At step #75, it is detected whether the AE lock switch ALS is ON or OFF. If the terminal P7 is "L", it is decided that the switch ALS is ON. Then, the program goes to step #76. If the terminal P7 is "H", it is decided that the switch ALS is OFF, and then the program goes to step #79.

At step #76, the state of the AE lock flag ALF is detected. If the flag ALF is set, the program returns to the AE routine (FIG. 5). On the other hand, if the flag ALF is reset, the flag ALF is set at step #77. Then, the flag BLAF is reset at step #78, and thereafter, the program returns to the AE routine (FIG. 5).

If the program goes to step #79 after it is decided at step #75 that the AE lock switch ALS is OFF, the AE lock flag ALF and the flag BLAF are reset at steps #79 and #80. Thereafter, the program returns to the AE routine (FIG. 5).

At step #73, if the terminal P6 is "H", it is decided that the light measuring switch S1 is OFF, then, at step #81, "00" is stored in the data AFD to clear the indication showing that the in-focus state has been obtained. Then, the release prohibiting flag RIHF is reset at step #82, and subsequent shutter release operations are allowed, and then the program goes to step #83.

At step #83, the ON or OFF of the AE lock switch ALS is detected. If the terminal P7 is "L", it is decided that the switch ALS is ON, then the flag FIHF is set at step #84. Thereafter, the program goes to step #85. If the terminal P7 is "H", it is decided that the switch ALS is OFF, and the flag FIHF is reset at step #88. Thereafter, the program goes to the STOP routine (FIG. 8).

At step #85, the state of the AE lock flag ALF is detected. If the flag ALF is set, the program returns to the AE routine (FIG. 5). On the other hand, if the flag ALF is reset, the flag ALF is set at step #86 and the flag BLAF is reset at step #87. Then, the program returns to the AE routine (FIG. 5).

There is a case in which the AE lock switch ALS is turned on during the processings of the AE routine, the switch determining routine I, and the switch determining routine II. There is also a case in which after the AE lock switch ALS is turned off to unlock the AE lock, and then, the AE lock switch ALS is turned on to perform the AE lock. Under the AE lock mode, it is necessary to lock the value of a light measured at the time when the AE lock switch ALS is turned on. In this camera system, when the above-described two cases are detected (steps #47, #58, #76, #85), the flag BLAF indicating that the manual AE lock has been completed is reset (steps #49, #60, #78, #87) to lock a value of a light measured immediately after the flag BLAF is reset. Accordingly, the AE lock can be accurately performed in the above-described two cases.

STOP Routine

FIG. 8 is a flowchart showing the STOP routine. In this routine, the data FCR0 and FCR1 are transmitted from the flash circuit FLC to the microcomputer MCB at step #91.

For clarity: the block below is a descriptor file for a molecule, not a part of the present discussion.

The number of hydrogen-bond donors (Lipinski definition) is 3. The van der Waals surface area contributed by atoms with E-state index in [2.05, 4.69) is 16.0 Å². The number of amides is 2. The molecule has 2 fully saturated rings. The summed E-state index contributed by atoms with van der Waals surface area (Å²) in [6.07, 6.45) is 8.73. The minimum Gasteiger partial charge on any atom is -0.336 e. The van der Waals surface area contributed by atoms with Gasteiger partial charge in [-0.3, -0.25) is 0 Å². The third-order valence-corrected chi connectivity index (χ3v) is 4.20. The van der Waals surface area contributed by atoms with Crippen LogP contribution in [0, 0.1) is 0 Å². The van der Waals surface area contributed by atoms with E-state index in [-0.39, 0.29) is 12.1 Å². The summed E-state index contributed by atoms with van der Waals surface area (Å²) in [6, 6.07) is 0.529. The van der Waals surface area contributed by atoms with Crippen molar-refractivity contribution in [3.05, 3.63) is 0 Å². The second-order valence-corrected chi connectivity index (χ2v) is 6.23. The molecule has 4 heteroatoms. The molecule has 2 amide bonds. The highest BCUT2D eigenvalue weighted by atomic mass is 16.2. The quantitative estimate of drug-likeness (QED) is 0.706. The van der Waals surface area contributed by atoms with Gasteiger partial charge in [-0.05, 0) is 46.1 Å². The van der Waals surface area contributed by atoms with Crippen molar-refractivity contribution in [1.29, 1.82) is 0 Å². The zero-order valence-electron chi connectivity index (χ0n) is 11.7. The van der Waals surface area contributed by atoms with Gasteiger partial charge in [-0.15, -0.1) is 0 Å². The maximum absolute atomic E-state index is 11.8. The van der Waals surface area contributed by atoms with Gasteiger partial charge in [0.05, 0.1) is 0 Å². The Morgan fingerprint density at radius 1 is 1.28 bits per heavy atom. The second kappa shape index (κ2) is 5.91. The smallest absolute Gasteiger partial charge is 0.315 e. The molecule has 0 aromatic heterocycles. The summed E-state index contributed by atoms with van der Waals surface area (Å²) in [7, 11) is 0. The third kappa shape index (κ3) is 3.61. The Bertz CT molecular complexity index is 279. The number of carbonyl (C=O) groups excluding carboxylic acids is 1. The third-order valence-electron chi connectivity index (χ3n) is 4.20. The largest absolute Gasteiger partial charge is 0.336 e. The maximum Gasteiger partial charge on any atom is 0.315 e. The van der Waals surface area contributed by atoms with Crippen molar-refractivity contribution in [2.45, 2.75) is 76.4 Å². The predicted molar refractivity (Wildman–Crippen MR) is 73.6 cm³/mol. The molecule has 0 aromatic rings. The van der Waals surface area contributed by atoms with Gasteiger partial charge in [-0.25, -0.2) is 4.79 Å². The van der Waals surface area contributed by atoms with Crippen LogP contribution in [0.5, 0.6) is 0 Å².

Next, the exposure control mode of the camera system is detected. First of all, it is detected whether or not the exposure control mode is (M) mode at step #92. If the content of the exposure control register MOR is "11", it is decided that the exposure control mode is (M) mode. Then, the program skips to step #97. If it is decided at step #92 that the exposure control mode is not (M) mode, it is then detected at step #93 whether the exposure control mode is (S) mode or not. If the content of the register MOR is "01", it is decided that the exposure control mode is (S) mode. Then, the program skips to step #96. If it is decided at step #93 that the exposure control mode is not (S) mode (that is, if is decided that the exposure control mode is neither (M) mode nor (S) mode), at step #94, a blank indication data BLD is stored in an indication data TVD to clear the indication of the control exposure time Tv. It is detected at step #95 whether or not the exposure control mode is (A) mode. If the content of the register MOR is " 10", it is decided that the exposure control mode is (A) mode. Then, the program skips to step #97. If it is decided at step #95 that the exposure control mode is not (A) mode, that is, if it is decided that the exposure control mode is (P) mode, the blank indication data BLD is stored in the indication data AVD to clear the control aperture value Av. Thereafter, the program goes to step #97.

the summary of step #92 through step #96 is as follows: If the exposure control mode is (P) mode, the indications of the control aperture value Av and the control exposure time Tv are cleared. If the exposure control mode is (S) mode, the indication of the control aperture value Av is cleared. If the exposure control mode is (A) mode, the indication of the control exposure time Tv is cleared. If the exposure control mode is (M) mode, the indications of the control aperture value Av and the control exposure time Tv are not cleared. Accordingly, only the aperture value Avs and exposure time Tvs both manually set are indicated, and the calculated aperture value Av and the calculated exposure time Tv are not indicated.